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We all know we shouldn’t look like we’re bowing to worship the gym floor when we do a barbell back squat. That’s a lot of what you see at gyms, though.
So, we do corrective exercises that focus on building strength and stability for the muscles and patterns that would supposedly keep this from happening.
These are usually simple and single-joint exercises that work on only one side of the body at a time. But sometimes, and more often than not, we can develop what we need by just spending more time in the positions we want to improve.
If you want to learn all about the principles behind this, check out my online course starting in a couple of weeks.
Addressing Posture and Position in the Squat
Moving through positions is what the 1.25 squat does best.
It keeps you moving through the positions that are frequently harder to maintain.
More time practicing the bottom positions of the squat means we have more opportunity for sensory learning – feeling the muscles that contribute to a movement where and when they should.
The continuous controlled movement from the bottom of your squat to a quarter standing, back down to the base causes you to maintain the type of balance and posture that creates a great squat.
It’s better than just doing more straight reps because of how challenging it is to lower into that second squat without resetting at the top like you usually would. It helps you feel any shift in the pressure of your feet and the tilt of your torso.
The Benefits of the 1.25 Squat
Some exercises are just variations for advanced lifters who need some new kick to get stronger.
It does that, but it’s also great for inexperienced squatters.
It can be a focused movement practice for anyone trying to make their squat pattern fluid and strong. And, it can be a way for someone who already has an ingrained good squat to strengthen their quads and glutes while they work on the skill of keeping ample tension at a depth of their squat.
The 1.25 squat doesn’t just strengthen and train the coordination of the muscles that do the moving.
It provides a condition that naturally trains the stabilizing musculature of the trunk. Muscles like the abs, obliques, the transverse abdominis, and the erectors stiffen the spine.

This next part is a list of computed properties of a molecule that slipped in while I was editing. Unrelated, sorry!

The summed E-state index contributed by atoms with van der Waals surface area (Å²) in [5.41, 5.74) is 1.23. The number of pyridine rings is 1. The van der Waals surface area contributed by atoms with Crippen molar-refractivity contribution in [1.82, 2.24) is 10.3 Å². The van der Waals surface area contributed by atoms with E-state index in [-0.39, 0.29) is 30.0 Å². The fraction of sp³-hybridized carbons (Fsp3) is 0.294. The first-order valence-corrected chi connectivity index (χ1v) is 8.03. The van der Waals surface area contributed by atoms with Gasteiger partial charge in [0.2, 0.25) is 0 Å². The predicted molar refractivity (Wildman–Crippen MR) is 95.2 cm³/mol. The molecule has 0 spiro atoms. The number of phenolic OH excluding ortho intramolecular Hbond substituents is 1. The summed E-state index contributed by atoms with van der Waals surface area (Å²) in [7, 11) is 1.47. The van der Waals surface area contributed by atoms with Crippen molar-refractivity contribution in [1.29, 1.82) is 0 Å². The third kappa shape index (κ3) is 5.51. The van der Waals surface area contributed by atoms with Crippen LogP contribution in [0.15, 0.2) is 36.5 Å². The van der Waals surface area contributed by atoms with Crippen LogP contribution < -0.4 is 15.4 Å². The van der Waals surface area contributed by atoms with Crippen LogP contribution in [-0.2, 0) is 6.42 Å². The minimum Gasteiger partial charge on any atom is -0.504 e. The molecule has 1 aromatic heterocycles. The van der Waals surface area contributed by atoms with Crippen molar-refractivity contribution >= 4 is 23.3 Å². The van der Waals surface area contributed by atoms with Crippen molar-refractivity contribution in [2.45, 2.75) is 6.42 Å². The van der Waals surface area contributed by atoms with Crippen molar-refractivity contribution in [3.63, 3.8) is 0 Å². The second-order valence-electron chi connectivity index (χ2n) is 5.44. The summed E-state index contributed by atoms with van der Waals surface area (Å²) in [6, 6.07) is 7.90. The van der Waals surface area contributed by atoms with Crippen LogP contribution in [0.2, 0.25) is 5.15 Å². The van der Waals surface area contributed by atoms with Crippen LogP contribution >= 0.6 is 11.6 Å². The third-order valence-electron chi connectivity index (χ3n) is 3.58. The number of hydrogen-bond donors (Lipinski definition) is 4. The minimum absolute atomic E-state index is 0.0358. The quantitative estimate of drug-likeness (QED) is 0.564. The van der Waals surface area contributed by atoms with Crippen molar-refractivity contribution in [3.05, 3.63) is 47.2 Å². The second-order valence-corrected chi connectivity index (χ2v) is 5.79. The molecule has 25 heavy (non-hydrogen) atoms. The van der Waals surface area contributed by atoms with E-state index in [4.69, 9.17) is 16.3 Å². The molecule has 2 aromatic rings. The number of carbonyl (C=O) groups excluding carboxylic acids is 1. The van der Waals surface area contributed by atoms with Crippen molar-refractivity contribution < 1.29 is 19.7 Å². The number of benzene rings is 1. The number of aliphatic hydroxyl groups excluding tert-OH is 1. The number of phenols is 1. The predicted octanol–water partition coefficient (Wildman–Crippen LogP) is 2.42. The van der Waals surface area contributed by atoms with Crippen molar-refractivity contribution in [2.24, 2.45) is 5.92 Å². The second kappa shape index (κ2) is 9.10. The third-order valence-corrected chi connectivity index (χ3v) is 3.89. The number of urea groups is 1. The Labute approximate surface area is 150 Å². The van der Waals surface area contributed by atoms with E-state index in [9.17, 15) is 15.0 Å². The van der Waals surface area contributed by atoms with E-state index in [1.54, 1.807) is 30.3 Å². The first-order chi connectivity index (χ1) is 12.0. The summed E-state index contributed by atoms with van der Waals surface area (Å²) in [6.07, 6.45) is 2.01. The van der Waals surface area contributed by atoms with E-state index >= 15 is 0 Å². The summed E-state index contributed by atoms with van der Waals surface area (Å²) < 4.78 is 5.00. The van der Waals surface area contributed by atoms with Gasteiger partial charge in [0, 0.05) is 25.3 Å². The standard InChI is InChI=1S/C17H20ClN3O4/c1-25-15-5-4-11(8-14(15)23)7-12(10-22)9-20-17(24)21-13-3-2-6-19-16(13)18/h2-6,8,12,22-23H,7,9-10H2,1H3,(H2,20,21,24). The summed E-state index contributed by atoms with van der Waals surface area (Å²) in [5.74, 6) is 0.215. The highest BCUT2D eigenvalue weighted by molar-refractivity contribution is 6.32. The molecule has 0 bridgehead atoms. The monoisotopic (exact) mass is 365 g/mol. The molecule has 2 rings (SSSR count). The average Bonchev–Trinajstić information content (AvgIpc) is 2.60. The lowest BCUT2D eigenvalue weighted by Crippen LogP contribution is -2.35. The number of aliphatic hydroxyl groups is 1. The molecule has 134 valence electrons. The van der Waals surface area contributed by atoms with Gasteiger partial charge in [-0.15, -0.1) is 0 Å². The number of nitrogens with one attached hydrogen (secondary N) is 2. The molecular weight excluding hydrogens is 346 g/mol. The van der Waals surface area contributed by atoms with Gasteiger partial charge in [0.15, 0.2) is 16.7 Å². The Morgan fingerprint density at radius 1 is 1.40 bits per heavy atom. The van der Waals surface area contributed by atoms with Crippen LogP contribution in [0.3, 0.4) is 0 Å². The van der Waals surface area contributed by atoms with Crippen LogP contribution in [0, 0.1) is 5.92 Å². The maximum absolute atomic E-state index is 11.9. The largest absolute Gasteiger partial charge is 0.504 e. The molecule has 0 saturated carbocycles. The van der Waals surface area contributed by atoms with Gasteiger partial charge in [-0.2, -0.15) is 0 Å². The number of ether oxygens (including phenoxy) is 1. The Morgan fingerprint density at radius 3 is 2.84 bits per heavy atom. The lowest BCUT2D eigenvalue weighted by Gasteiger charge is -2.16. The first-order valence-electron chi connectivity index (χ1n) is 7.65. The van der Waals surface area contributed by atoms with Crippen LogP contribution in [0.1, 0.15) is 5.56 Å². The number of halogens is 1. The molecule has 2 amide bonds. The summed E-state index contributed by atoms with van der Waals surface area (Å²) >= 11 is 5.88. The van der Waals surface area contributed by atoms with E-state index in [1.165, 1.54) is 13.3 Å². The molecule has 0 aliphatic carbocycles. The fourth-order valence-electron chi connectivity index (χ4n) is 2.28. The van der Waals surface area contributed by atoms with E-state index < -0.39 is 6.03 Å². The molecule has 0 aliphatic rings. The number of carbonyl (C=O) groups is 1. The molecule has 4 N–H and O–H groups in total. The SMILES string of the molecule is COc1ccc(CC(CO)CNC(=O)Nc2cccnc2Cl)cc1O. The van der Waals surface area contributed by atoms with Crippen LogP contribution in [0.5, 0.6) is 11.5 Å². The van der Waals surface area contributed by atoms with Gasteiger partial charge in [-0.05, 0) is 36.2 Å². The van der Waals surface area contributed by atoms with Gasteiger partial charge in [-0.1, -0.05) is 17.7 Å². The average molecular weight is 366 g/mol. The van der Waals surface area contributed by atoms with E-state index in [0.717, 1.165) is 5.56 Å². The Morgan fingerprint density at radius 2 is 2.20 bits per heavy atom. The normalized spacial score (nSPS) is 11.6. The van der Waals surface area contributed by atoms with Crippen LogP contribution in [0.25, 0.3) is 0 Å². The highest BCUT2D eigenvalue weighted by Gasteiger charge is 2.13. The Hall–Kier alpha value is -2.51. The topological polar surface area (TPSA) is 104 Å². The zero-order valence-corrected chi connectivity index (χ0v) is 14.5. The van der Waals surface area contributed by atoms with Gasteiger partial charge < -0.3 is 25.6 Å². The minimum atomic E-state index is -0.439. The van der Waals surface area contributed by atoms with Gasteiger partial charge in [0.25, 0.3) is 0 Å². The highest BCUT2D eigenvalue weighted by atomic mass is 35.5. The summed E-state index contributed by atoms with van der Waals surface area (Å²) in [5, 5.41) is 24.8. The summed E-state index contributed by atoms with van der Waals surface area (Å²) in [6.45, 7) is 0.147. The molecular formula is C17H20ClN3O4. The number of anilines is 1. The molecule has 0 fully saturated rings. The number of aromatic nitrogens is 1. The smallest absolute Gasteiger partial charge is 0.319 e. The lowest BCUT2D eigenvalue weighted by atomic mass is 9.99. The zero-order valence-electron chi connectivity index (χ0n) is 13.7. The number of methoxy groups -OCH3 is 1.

Posture breaks down, and squats fall apart because of a lack of control over these muscles during the most challenging part of the movement (reversing from the bottom to standing back up).
With this exercise, you train this capacity for tension better because you spend most of your time in that part of the movement.
How To Brace, Lower, and Hit Your Squat
Set up under the barbell and walk out just as you’d do for a standard squat, Take your breath, and make sure to focus on creating a proper brace. You’ll need it to stay rigid for this extended rep.
Lower into your squat and once you hit your depth, come up a quarter of the way to completely standing. Think of coming up 3-5 inches above parallel.
Immediately go back to the depth of your squat and then stand up entirely from there. That’s one rep.
Make sure not to pause at any point.
- As soon as you reach depth, come up.
- Once you feel like you’re 3-5 inches above parallel, immediately go back down.
- When you reach the bottom of your squat for the second time, stand up completely without hesitation.
Don’t do more than five reps on this exercise, and be aware of how much weight you use.
The focus is on the quality of the movement, posture, tension, and feeling the muscles working well in one coordinated effort.
Don’t worry if you’re coming too high or not high enough on the quarter rep. If you’re going in-and-out of the bottom of your squat twice, you’re doing the exercise correctly.
Change It Up
The point of this exercise is to make sure the right muscles are working where they should and to increase stability in the movement where you’d often lose it.
The muscles of the upper-back aid in creating a structure and posture that you need for a solid squat, so a 1.25 front squat can be a significant variation to this end.
Front squats require that you keep tension in your upper back and keep the chest from falling forward because if you don’t, you’re dumping the bar on the floor in front of you.
Rotating 1.25 front squats with back squats will improve the posture and muscular coordination for a strong squat.
Challenge Your Squat Technique With Pauses
This exercise can be pretty tricky, even if you have a lot of experience.
But if you’ve been training with them, try adding pauses.
Pauses force even more control to keep tension in these positions because you’re spending even more time at the bottom.
Using a one count pause at the bottom of the squat, again after you rise a quarter of the way up, and then also the second time at the bottom is plenty to challenge and advance you for some time.